We have an Xml file with Customers. Every child node will have a single customer with its information in its attributes. Let's imagine that the attributes we have are Id, Name and Email. We will update the email address for a given customer.

The Code



private  void ChangeCustomerEmailAddress(string filename, int customerId, string newEmailAddress){

            bool changeMade = false; //Flag to check if changes were made and we need to save them

            var xmlFile = new XmlDocument();
            try
            {
                xmlFile.Load(filename);
                XmlNode rootXmlNode = xmlFile.DocumentElement;
                if (rootXmlNode != null)
                {
                    foreach (XmlNode childNode in rootXmlNode)
                    {
                        if (string.Equals(childNode.Name, "Customer"))  //Change Customer with your ChildNode Name
                        {
                            foreach (XmlAttribute attribute in childNode.Attributes)
                            {

int currentCustomerId = 0;

                                if (string.Equals(attribute.Name, "Id"))
                                {
                                       currentCustomerId = attribute.Value;
                                }

                                if (string.Equals(attribute.Name, "Email")  && currentCustomerId == customerId )
                                {
                                        attribute.Value = newEmailAddress;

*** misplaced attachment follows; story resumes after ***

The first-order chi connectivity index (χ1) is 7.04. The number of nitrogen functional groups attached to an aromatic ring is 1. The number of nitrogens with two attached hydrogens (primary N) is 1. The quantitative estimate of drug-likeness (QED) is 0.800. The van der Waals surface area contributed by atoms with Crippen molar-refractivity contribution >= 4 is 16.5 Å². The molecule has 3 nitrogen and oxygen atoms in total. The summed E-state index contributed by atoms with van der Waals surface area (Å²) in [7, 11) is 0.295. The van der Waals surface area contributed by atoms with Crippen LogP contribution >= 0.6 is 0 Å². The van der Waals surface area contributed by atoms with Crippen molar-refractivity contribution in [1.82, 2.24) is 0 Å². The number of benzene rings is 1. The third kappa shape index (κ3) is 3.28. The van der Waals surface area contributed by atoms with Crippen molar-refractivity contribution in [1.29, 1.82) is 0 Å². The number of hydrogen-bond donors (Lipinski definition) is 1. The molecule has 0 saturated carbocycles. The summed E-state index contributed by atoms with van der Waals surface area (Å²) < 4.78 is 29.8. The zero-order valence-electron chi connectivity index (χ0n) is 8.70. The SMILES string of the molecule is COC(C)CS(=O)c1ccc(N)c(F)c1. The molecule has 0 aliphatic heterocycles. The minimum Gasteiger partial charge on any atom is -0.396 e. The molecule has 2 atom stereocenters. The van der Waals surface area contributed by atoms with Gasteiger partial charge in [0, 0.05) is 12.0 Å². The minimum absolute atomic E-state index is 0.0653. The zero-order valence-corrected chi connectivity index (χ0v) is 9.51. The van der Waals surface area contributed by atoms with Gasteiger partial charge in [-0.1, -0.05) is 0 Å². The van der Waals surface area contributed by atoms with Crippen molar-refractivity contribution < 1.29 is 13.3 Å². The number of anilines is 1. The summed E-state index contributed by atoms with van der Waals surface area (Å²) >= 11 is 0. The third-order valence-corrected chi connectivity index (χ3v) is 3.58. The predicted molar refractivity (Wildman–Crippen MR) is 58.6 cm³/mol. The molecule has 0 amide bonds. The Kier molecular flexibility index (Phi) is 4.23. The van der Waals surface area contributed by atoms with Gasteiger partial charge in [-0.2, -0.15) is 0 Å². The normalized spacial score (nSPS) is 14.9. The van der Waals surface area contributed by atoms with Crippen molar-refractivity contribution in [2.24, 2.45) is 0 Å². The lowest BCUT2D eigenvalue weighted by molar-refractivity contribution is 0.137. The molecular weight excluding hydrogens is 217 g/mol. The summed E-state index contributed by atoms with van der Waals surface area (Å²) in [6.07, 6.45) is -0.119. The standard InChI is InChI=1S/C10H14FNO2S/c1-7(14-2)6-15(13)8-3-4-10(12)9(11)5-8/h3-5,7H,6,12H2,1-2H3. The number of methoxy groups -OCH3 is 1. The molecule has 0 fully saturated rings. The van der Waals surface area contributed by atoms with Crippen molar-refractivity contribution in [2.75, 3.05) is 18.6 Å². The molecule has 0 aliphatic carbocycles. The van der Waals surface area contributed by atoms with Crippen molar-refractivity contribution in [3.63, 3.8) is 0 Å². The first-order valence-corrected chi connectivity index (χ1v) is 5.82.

changeMade = true;
                                        break;
                                 }

                            }                            

                        }
                    }
                }

                if (changeMade)
                {
                    xmlFile.Save(filename);
                }

            }
            catch (XmlException ex)
            {
                // Your error handling logic goes here.
            }

}

Understanding the code

We have a method that receives the whole path to the Xml file we want to modify, the customer ID and the new email address.

We create a new instance of the XmlDocument class and load the document into memory. We loop through the nodes and look into the attributes. When we find the Id attribute, we save its value into a variable (currentCustomerId), so when we reach the Email attribute, if the current customer is the one we want to modify, then we set the current attribute(Email)'s value with the new email address and we exit the loop.

Final words

It is that simple to modify an Xml on the fly in just one step. I hope it helps. Please note this is only a sample code. Feel free to leave any comments, questions, suggestions or whatever your concern is. 

Once again, thanks for reading!

Friday, August 26, 2011

WCF The remote server returned an error 415

Welcome back everybody!

This time I just want to share a small tip. Working with a Silverlight-enabled WCF Service I got the following error after making a few changes: The remote server returned an error 415 (obviously the error message was way much longer). The weird thing is that there were no errors when compiling.

I started googling to find out how to solve it, but no suggestion worked for me. So I went backwards upon what I've done.

The WCF service uses a custom type defined in a class. I just added a few new properties to the class and realized that one looked like this:

Public Property propertyName As Nullable

I just forgot to specify the type. So if you get this error, go backwards to the last thing you've done and check that you did not misspell anything and that you specified all the types correctly. So, solution in my case:

Public Property propertyName as Nullable (Of Date)

Hope it helps!